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The Epic of Gilgamesh

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Compare and contrast the flood stories in the Bible and The Epic of Gilgamesh.

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The "Epic of Gilgamesh" was written over 3000 years ago, but it is still being studied and compared against the Bible today. In fact, it has been compared to Genesis 6-9 by many scholars such as Dr. Stephen Mitchell. Dr. Mitchell commented that this epic poem is an "unacknowledged source for Genesis." This epic poem also seems to have similarities with the Biblical story about Noah'

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Similarities between the biblical account of the flood and the flood of Gilgamesh:

In the Bible, Noah is told to build an ark, a type of boat, out of cypress wood. Specific measurements of the ark are also given to him directly by Yahweh, the living God. In The Epic of Gilgamesh, Utnapishtim is similarly instructed to build a boat, by one of the gods, Ea. He is given specific measurements to use in building the boat.

Noah’s ark is supposed to carry two of all living creatures. Similarly, Utnapishtim’s boat is supposed to carry all living creatures.

In the Bible, Noah’s ark finally rests on the Mountain Ararat. In the Epic of Gilgamesh, the boat finally rests on the Mountain Nisir.

Differences between the biblical account of the flood, and the flood of Gilgamesh:

In the Bible, Yahweh decides to destroy the earth with floodwaters because the earth has become corrupt and violent. In the Epic of Gilgamesh, the council of gods decides to exterminate all life on earth because of how noisy and crowded the earth had grown.

Noah is told to build a boat by Yahweh, the living God, in a live conversation between the two of them. Utnapishtim is told to build a boat, by the god Ea, in a dream.

Noah’s ark is to have the following dimensions: three hundred cubits long, fifty cubits wide and thirty cubits high. Utnapishtim’s boat has these dimensions: hex beam should be the same as the length of the boat, the roof of the deck should look like the “vault that covers the abyss.”

In the Bible, the flood lasts forty days and forty nights. In the Epic of Gilgamesh, the flood lasts six days and six nights.

Noah sends out a raven, then a dove, to test whether the floodwaters have receded enough to show land. In the Epic of Gilgamesh, Utnapishtim sends out a dove, then a swallow, and finally a raven, to find out whether the waters have left the land.

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Both the Epic of Gilgamesh and the book of Genesis in the Old Testament contain a story of a major flood and both stories have a male hero that survives the flood, Utnapisthtim and Noah, respectively. Utnapishtim, however, entered "the company of the gods" and came to have everlasting life after he survived the flood. Noah lived to an old age, but his religious tradition allows only one everlasting divinity.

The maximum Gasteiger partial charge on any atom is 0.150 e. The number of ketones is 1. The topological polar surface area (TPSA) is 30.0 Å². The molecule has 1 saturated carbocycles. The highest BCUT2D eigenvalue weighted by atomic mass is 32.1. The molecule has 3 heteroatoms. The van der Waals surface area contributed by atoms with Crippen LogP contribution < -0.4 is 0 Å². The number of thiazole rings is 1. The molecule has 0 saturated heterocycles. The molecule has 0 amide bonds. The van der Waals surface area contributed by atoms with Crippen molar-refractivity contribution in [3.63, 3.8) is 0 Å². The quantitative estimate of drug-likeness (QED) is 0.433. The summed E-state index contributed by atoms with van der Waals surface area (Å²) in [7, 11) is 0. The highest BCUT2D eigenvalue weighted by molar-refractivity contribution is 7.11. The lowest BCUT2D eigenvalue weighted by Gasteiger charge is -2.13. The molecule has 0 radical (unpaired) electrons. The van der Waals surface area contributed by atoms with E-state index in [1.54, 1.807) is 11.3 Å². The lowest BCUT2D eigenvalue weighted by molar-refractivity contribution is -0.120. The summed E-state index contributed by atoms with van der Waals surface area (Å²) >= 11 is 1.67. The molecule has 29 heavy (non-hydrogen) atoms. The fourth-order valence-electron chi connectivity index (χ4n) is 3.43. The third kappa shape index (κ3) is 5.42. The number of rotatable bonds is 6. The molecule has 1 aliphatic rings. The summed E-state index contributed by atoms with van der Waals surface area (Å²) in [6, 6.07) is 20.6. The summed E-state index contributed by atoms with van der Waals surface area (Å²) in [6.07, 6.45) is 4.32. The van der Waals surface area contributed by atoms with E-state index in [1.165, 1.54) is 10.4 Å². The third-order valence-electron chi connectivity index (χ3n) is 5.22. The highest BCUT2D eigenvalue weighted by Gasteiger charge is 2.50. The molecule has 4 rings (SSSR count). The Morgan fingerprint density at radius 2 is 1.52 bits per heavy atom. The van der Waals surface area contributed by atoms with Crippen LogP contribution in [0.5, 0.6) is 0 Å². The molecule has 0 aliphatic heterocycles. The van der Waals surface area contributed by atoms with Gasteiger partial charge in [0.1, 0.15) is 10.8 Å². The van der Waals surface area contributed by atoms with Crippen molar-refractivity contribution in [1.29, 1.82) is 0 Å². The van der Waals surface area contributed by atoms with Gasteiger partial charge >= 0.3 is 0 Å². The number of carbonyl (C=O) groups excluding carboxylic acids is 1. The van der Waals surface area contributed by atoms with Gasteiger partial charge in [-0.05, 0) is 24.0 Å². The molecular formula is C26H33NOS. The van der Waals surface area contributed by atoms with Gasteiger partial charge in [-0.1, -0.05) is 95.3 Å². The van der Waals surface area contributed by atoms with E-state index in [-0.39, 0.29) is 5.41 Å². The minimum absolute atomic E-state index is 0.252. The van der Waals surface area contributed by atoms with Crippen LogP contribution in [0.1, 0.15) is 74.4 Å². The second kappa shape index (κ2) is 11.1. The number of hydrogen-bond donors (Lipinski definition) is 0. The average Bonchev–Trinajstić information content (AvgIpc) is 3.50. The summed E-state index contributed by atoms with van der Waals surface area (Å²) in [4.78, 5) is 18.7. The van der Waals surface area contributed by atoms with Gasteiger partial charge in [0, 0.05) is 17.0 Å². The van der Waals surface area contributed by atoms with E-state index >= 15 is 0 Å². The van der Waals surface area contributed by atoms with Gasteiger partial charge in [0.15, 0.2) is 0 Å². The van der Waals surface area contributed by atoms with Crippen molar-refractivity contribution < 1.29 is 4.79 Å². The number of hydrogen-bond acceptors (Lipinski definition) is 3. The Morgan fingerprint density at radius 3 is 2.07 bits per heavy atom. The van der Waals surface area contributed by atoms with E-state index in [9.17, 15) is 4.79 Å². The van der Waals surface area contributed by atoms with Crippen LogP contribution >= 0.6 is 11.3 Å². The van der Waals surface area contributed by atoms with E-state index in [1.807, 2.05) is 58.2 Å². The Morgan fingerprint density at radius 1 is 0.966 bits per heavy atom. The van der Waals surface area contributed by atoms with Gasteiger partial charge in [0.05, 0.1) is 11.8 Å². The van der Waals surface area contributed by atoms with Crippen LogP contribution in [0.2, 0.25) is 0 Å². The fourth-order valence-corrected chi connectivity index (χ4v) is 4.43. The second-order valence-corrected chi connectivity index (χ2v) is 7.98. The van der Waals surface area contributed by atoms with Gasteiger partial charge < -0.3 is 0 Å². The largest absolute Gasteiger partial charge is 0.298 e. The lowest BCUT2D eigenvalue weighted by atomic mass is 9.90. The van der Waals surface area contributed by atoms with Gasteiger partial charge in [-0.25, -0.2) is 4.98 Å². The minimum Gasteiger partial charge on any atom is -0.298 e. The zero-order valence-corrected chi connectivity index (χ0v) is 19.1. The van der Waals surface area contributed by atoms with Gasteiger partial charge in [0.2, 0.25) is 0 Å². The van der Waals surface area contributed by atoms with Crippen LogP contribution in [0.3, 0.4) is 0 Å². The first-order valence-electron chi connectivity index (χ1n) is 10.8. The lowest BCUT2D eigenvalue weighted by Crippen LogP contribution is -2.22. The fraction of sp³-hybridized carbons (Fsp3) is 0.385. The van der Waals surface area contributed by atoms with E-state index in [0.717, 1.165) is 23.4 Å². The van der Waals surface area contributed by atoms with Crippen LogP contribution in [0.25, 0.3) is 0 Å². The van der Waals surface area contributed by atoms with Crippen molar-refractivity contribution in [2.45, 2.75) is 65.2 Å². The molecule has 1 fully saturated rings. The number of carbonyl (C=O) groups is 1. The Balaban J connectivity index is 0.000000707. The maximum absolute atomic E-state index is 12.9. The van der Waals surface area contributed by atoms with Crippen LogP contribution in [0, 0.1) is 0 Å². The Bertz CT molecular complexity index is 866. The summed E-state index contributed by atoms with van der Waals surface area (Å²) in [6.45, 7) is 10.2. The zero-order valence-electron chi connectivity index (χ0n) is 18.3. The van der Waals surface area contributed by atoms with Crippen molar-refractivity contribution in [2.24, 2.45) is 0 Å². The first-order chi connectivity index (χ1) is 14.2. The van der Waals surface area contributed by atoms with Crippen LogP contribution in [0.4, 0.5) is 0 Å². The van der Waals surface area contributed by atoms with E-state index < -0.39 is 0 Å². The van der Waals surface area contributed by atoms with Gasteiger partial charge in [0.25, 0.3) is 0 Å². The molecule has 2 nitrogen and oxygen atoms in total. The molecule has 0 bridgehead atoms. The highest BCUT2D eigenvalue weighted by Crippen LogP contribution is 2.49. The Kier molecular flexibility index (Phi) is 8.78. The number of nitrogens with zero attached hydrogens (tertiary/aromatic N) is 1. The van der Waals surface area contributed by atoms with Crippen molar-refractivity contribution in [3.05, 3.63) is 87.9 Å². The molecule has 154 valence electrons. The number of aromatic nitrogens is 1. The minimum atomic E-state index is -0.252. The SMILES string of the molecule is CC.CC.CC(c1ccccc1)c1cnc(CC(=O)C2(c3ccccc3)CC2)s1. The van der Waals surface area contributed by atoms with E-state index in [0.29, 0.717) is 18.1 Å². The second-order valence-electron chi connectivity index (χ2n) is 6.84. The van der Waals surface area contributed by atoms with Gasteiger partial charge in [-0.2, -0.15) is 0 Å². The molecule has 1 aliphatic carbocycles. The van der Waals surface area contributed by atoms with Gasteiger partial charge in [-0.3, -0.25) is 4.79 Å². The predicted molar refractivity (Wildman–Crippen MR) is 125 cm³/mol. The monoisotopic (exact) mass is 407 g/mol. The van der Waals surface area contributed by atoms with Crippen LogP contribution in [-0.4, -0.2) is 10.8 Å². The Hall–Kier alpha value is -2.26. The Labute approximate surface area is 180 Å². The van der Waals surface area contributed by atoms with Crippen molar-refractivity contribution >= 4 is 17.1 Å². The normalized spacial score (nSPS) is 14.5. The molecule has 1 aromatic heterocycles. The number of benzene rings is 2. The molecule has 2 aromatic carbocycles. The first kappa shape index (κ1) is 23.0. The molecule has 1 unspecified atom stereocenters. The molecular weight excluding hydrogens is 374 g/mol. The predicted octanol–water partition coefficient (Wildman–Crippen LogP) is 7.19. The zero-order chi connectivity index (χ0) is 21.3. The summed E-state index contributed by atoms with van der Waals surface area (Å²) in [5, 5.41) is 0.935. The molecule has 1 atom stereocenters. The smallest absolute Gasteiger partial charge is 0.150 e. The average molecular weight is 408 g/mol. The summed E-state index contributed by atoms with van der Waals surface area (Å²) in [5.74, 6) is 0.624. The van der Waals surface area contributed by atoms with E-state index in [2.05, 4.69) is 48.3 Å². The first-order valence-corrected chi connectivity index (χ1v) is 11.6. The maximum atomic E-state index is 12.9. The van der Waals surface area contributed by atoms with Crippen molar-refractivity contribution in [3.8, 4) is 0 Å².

In Utnapishtim's flood story, the gods decide to wipe out the human race because they are too noisy; in Genesis, God decides to destroy humans because of their wickedness.

Both Utnapishtim and Noah are advised by their respective gods to build a boat before the flood comes and they also take their families and have animals aboard the boat with them.

Utnapishtim's rains only last for six days and six nights, whereas Noah's last for 40 days and 40 nights.

Both men release birds three times from the ship to determine whether any dry land has appeared. Utnapishtim releases three different birds (dove, swallow, raven), while Noah releases a raven, a dove, and then a dove again.

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What are the similarities and differences between the flood stories that appear in The Epic of Gilgamesh and the Bible?  Flood stories are common in ancient cultures. It is interesting that many of them are very similar, like those in the Bible and Gilgamesh. 

When studying ancient texts, whether religious or mythological, it is always interesting to find particular parallels in the various stories that appear here. Religious texts like the Bible, for instance, contain many stories to demonstrate moral or religious principles. In many cases, the same is true of mythological or ancient texts, such as The Epic of Gilgamesh. Particularly, an interesting parallel that can be found in both the Bible and Gilgamesh is the story of the flood.

There are many similarities between the two accounts of the flood. Both, for example, concern the destruction of the entire world by flood. In both cases, the main cause of the flood was human wickedness. Both the Bible and Gilgamesh contain righteous main characters who are divinely instructed to construct a boat. Both Noah and Gilgamesh use their boats to save a variety of land animals.

There are also significant differences between the two accounts. In the case of the Bible, for example, a single god, Yahweh, speaks directly to Noah. Gilgamesh receives his divine instructions in a dream from several gods. Another major difference is the duration of the respective floods. In the Bible, the flood lasts for 40 days and nights. In Gilgamesh, the flood spans only six days and nights. 

What is interesting about the two stories is the debate they have caused among scholars and within religious circles. However, perhaps no debate is as important as the deeper meanings that might be derived in terms of the sense of morality within ancient cultures. Either way, both The Epic of Gilgamesh and the story of Noah in the Bible remain important in world literature for their ability to capture the imagination of their audiences.

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